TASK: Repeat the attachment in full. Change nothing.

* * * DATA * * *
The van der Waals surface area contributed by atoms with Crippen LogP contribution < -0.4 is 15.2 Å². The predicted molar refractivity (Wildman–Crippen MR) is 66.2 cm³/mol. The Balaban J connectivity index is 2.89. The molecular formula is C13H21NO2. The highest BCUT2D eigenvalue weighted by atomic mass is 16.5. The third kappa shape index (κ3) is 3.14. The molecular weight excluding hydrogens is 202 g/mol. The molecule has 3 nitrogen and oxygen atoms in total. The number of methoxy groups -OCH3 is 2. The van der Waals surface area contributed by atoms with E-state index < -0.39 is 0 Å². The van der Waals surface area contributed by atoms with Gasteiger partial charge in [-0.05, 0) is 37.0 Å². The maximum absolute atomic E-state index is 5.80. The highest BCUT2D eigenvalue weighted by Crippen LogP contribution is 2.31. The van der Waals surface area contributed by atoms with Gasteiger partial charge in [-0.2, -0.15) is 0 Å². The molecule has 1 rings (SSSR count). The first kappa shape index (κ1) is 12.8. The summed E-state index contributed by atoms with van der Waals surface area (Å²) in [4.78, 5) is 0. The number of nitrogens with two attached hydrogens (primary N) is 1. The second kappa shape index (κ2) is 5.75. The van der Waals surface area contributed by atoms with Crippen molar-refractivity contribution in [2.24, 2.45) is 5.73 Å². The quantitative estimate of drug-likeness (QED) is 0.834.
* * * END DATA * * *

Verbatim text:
The van der Waals surface area contributed by atoms with Crippen LogP contribution < -0.4 is 15.2 Å². The predicted molar refractivity (Wildman–Crippen MR) is 66.2 cm³/mol. The Balaban J connectivity index is 2.89. The molecular formula is C13H21NO2. The highest BCUT2D eigenvalue weighted by atomic mass is 16.5. The third kappa shape index (κ3) is 3.14. The molecular weight excluding hydrogens is 202 g/mol. The molecule has 3 nitrogen and oxygen atoms in total. The number of methoxy groups -OCH3 is 2. The van der Waals surface area contributed by atoms with E-state index < -0.39 is 0 Å². The van der Waals surface area contributed by atoms with Gasteiger partial charge in [-0.05, 0) is 37.0 Å². The maximum absolute atomic E-state index is 5.80. The highest BCUT2D eigenvalue weighted by Crippen LogP contribution is 2.31. The van der Waals surface area contributed by atoms with Gasteiger partial charge in [-0.2, -0.15) is 0 Å². The molecule has 1 rings (SSSR count). The first kappa shape index (κ1) is 12.8. The summed E-state index contributed by atoms with van der Waals surface area (Å²) in [4.78, 5) is 0. The number of nitrogens with two attached hydrogens (primary N) is 1. The second kappa shape index (κ2) is 5.75. The van der Waals surface area contributed by atoms with Crippen molar-refractivity contribution in [2.24, 2.45) is 5.73 Å². The quantitative estimate of drug-likeness (QED) is 0.834.